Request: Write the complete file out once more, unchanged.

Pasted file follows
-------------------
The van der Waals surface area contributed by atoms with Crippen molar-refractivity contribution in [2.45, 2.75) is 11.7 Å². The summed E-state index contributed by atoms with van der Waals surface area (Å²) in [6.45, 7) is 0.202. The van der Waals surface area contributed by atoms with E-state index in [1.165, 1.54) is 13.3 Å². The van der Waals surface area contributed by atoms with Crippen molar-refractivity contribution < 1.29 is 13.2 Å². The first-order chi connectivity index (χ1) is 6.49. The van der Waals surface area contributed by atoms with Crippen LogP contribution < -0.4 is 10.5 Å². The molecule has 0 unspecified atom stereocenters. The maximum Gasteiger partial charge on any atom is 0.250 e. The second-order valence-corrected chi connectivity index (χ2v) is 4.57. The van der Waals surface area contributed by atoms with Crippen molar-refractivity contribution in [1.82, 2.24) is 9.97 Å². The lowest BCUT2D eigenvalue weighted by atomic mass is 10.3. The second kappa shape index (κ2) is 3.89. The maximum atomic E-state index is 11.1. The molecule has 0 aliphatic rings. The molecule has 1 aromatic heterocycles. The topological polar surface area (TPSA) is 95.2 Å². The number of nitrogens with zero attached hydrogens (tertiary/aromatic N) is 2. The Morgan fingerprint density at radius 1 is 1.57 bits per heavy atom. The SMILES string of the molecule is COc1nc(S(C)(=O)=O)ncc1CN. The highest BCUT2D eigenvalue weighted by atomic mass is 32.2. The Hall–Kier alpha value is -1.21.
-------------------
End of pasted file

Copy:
The van der Waals surface area contributed by atoms with Crippen molar-refractivity contribution in [2.45, 2.75) is 11.7 Å². The summed E-state index contributed by atoms with van der Waals surface area (Å²) in [6.45, 7) is 0.202. The van der Waals surface area contributed by atoms with E-state index in [1.165, 1.54) is 13.3 Å². The van der Waals surface area contributed by atoms with Crippen molar-refractivity contribution < 1.29 is 13.2 Å². The first-order chi connectivity index (χ1) is 6.49. The van der Waals surface area contributed by atoms with Crippen LogP contribution < -0.4 is 10.5 Å². The molecule has 0 unspecified atom stereocenters. The maximum Gasteiger partial charge on any atom is 0.250 e. The second-order valence-corrected chi connectivity index (χ2v) is 4.57. The van der Waals surface area contributed by atoms with Crippen molar-refractivity contribution in [1.82, 2.24) is 9.97 Å². The lowest BCUT2D eigenvalue weighted by atomic mass is 10.3. The second kappa shape index (κ2) is 3.89. The maximum atomic E-state index is 11.1. The molecule has 0 aliphatic rings. The molecule has 1 aromatic heterocycles. The topological polar surface area (TPSA) is 95.2 Å². The number of nitrogens with zero attached hydrogens (tertiary/aromatic N) is 2. The Morgan fingerprint density at radius 1 is 1.57 bits per heavy atom. The SMILES string of the molecule is COc1nc(S(C)(=O)=O)ncc1CN. The highest BCUT2D eigenvalue weighted by atomic mass is 32.2. The Hall–Kier alpha value is -1.21.